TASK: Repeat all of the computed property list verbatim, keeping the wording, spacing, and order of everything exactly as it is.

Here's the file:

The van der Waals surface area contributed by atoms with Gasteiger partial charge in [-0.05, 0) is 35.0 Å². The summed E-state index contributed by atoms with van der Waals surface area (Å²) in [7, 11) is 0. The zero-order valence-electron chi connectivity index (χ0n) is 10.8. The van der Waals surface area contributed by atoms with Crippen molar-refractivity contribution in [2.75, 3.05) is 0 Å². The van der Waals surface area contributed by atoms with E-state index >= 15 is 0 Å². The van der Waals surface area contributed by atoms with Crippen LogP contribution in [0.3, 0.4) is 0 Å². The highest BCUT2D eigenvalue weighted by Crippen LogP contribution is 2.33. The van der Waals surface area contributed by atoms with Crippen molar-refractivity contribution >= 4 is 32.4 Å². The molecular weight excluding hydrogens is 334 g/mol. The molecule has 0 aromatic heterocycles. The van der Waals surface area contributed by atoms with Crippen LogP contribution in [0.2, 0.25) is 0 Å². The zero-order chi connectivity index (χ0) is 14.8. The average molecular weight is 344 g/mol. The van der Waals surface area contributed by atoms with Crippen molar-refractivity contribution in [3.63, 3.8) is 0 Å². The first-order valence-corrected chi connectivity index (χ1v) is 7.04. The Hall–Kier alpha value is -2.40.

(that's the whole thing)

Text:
The van der Waals surface area contributed by atoms with Gasteiger partial charge in [-0.05, 0) is 35.0 Å². The summed E-state index contributed by atoms with van der Waals surface area (Å²) in [7, 11) is 0. The zero-order valence-electron chi connectivity index (χ0n) is 10.8. The van der Waals surface area contributed by atoms with Crippen molar-refractivity contribution in [2.75, 3.05) is 0 Å². The van der Waals surface area contributed by atoms with E-state index >= 15 is 0 Å². The van der Waals surface area contributed by atoms with Crippen LogP contribution in [0.3, 0.4) is 0 Å². The highest BCUT2D eigenvalue weighted by Crippen LogP contribution is 2.33. The van der Waals surface area contributed by atoms with Crippen molar-refractivity contribution >= 4 is 32.4 Å². The molecular weight excluding hydrogens is 334 g/mol. The molecule has 0 aromatic heterocycles. The van der Waals surface area contributed by atoms with Crippen LogP contribution in [0.2, 0.25) is 0 Å². The zero-order chi connectivity index (χ0) is 14.8. The average molecular weight is 344 g/mol. The van der Waals surface area contributed by atoms with Crippen molar-refractivity contribution in [3.63, 3.8) is 0 Å². The first-order valence-corrected chi connectivity index (χ1v) is 7.04. The Hall–Kier alpha value is -2.40.